well-known magazines: "
FOR A YEAR'S SUBSCRIPTION,
TRANSACT A GENERAL. BASKING
Commercial and Travelers Letters o
Credit issued, available in all the
Principal Cities of the World
INTEREST allowed on fixed deposit:
SEVEN days notice 2 per cent, finis
form will not bear interest unless it
' remains undisturbed (or one month.)
: THREE MONTHS 3 per cent per an
Six Months 3 percent, per annum
Twelve Months 4 pei cent jv
BISHOP & CO.,
Office at banking- building on Mer
Savings Deposits will be received
and interest allowed by tbisBank at
4 per cent, per annum.
Printed copies of tne Ru es and Regulations
maybe obtained on application.
BISHOP & CO.
Claus Spreckels Wm. G. Irwin
Claus Spreckels & Co.,
San i'rancisco Agents The Nevada
National Bank of San Francisco.
DB AW EXCHANGE ON
SAN FRANCISCO The Nevada National
Bank of San Francisco.
LONDON The Union Bank of Lon
NEW YORK Exchange
PARIS Credit Lyouuais.
BERLIN Dresdner I5mk.
Hongkong and Shanghai Banking
NEW ZEALAND AND AUSTBA
LIA Bank of New Zealand.
. VICTORIA AND
of British North America.
TRANSACT A GENERAI. BANKING
AND EXCHANGE BUSINESS.
Deposits Received. Loans Made on
Approved Security. Commercial and
Travelers' Credit Issued. Bills of Exchange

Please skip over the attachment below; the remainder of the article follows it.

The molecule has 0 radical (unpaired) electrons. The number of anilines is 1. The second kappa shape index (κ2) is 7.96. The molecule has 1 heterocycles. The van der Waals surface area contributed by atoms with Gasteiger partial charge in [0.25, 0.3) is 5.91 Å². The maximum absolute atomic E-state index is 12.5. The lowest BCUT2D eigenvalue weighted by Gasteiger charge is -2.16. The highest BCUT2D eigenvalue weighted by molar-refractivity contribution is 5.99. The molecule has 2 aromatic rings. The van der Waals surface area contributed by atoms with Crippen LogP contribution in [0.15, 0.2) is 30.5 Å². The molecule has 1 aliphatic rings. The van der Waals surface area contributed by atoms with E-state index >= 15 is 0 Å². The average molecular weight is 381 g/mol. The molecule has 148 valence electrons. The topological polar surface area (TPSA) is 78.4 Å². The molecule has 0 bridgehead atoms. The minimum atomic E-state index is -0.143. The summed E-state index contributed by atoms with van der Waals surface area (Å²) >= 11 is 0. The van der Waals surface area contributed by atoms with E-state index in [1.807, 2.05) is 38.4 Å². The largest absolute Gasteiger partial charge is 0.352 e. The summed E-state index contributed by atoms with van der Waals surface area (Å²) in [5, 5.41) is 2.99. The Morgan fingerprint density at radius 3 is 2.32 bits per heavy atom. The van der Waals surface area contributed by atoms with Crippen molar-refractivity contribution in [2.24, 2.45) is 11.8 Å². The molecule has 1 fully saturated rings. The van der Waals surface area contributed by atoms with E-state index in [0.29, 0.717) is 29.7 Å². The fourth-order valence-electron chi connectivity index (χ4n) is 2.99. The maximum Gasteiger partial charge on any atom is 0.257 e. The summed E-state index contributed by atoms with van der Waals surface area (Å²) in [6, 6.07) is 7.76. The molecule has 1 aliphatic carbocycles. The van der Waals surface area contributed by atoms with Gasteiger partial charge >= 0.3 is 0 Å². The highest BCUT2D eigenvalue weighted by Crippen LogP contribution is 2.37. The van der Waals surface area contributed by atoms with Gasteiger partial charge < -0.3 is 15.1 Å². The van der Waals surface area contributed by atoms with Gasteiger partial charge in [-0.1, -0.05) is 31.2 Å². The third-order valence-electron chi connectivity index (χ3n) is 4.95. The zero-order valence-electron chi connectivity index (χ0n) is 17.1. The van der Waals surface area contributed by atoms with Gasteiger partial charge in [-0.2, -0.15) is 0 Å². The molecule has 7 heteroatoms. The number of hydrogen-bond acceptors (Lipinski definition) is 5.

Bought and Sold.
COILECTIONS PBOJCPTTr AC
quantities to suit
desire to increase the circulation of
Ladies Home Journal
above Magazines will be given FREE for a year. i
The regular price ol THE HONOLULU REPUBLICAN, Is $2.09 per
Quarter or $S.OO per Tear. - ' .
By takiag advantage of this offer
a good Tsagazise "far the price of the
Sand rwm to.aariy, a this oer
paid in advance, any TWO of the
you obtain a good daily paper and
will only Tkk .
HONOLULU, H. T.
1 Goodfor m
V'T jiiwti TPBnrm i
3g Ktt?s Tur Clitiis it In. Slap .
V Sans TiMtri Vtuy.
S& FOSTSTSEET FHT.TTB.S BLK
A "GUNN" Always Means Your. Money's Worth !
The Gnnn Furniture Co.
Manufacturers of -
DESKS, BOOK-OASES, DESKS
JustKeceived TWO CARLOADS .lust Received
: : THE BUNK PTI0N1L BOOK-'SE : :
EoU Top, Flat Top, Typewriter, Office onl Libra ry Desks.
THE COYNE FURNITURE CO., LTD.
P. O. Box 621 Progress Block-
Sole Agents: THE
MR. WILL THIS
9 9 9
T. Leslie OeCew
North King SU
WIITE I0CK R01F PACKING
It will giTe your torses great rest and comfort, after a hard
days work, to have their feet packed with a natural rock that will
absorb fiTe tuaes its own. weight ot waterand oecomea soft jelly,
cold as ice.
Uilbur's Seed leal
For horses off their feed, or in poor, thin condition. One poaad
will last a horse sixteen days, If fed'according to directions.
HARNESS OF ALL KINDS oa hand and rnade to order. '
COLLARS; HAMES AND TRACE CHAINS, HORSE AND STABLE
GOODS ki great variety.
& GO. I
For afl KirTds of Work
(LAUD AND XASX2TZ
Dynamos and Machinery
YON JSMll rOUNG CO. LTD.
"We are doing all kinds of electrical
work at very moderate prices and
would like to do some work for yes.
J. H. Thompson
Hoiw'niu T. H. P. O. BOX Gu.
SOLE AQSKTS. TOK
Horse Remedies !
A KIM STREETS
TUphm No. 22S
" h 1 i : --
, . eC ,
if & f v?C' ' J. e- J2j " Y -"! v $ .
VC j F
t J a-